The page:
"Anybody who wants to leave gets a free ride from us."
Joe Biden's hasty withdrawal from Afghanistan has received a lot of criticism from his opponents... and some of his friends.
On Monday the world was horrified by images of Afghani people falling to their deaths as they desperately tried to cling to departing US evacuation planes, as America suddenly left the country to the mercy of the Taliban after 20 years of keeping the peace.
Among those horrified was staunch Biden supporter Ron Perlman, who posted a video Tuesday morning begging the President to get back in there and offer a "free ride" to anyone who wants out — including American allies who are now left to fend for themselves.
"Morning Mr President... my friend, Joe," the "Hellboy" star addressed.
"I've been tossing and turning all night giving this a great deal of thought... and there is one way you can save the day here. And that is: to tell the Taliban that you are going to escort every Afghan that wants to leave the Taliban behind, to the airport and put them on planes to safety."
"Every last one of them. Women, girls, our interpreters, the people who've helped us the 20 years we were there. Every single Afghan who knows that their life is in danger, by this swift and hasty set of circumstances."
He continued: "Our withdrawal, the fact that the government was never stood up to be able to withhold the swift takeover, and everything that ensued since."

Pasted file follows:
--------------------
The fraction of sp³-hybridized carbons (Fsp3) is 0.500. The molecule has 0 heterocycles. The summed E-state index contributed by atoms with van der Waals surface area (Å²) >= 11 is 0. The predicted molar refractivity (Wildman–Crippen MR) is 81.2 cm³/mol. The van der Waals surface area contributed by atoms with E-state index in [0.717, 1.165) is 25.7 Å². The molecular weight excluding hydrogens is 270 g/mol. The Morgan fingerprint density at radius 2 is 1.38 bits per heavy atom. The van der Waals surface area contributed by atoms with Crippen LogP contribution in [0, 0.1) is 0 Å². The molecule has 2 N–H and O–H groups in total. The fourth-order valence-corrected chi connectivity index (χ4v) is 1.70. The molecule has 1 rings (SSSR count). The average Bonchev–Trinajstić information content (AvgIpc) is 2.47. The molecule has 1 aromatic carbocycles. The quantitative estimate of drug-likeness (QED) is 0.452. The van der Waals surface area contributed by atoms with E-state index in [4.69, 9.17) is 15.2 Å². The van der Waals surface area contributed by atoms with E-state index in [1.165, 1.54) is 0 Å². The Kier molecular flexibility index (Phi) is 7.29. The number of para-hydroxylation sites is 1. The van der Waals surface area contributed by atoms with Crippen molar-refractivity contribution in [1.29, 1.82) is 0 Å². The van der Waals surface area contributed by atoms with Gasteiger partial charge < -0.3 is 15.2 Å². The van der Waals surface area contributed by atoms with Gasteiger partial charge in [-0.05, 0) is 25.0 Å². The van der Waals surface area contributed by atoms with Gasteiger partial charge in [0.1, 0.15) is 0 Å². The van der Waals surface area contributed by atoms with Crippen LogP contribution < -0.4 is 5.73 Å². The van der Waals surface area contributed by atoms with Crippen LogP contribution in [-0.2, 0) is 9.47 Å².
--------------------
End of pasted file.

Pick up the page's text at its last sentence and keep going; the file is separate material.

"So what you gotta do is, you just gotta tell the Taliban 'We're coming in. We're going to get everybody, from all the outskirts of Afghanistan, to the airport. Anybody who wants to leave gets a free ride from us."
He concluded: "Anyway, my two cents. Thanks for listening joe."
After retaking the country with barely a fight — despite Biden promising the Afghan government's well-prepared 300,000-strong army would be able to withstand 75,000 Taliban — the Islamic group vowed to reinstate Sharia Law, but insisted women's rights would be respected, and those who helped the US would not be punished.
"We assure you that nobody will go to their doors to ask why they helped," spokesman Zabihullah Mujahid said in his first news conference on Tuesday, per AP.
However many older generations of Afghanis, who remember the days of public stoning and amputations before the post-9/11 US-led invasion, remain skeptical.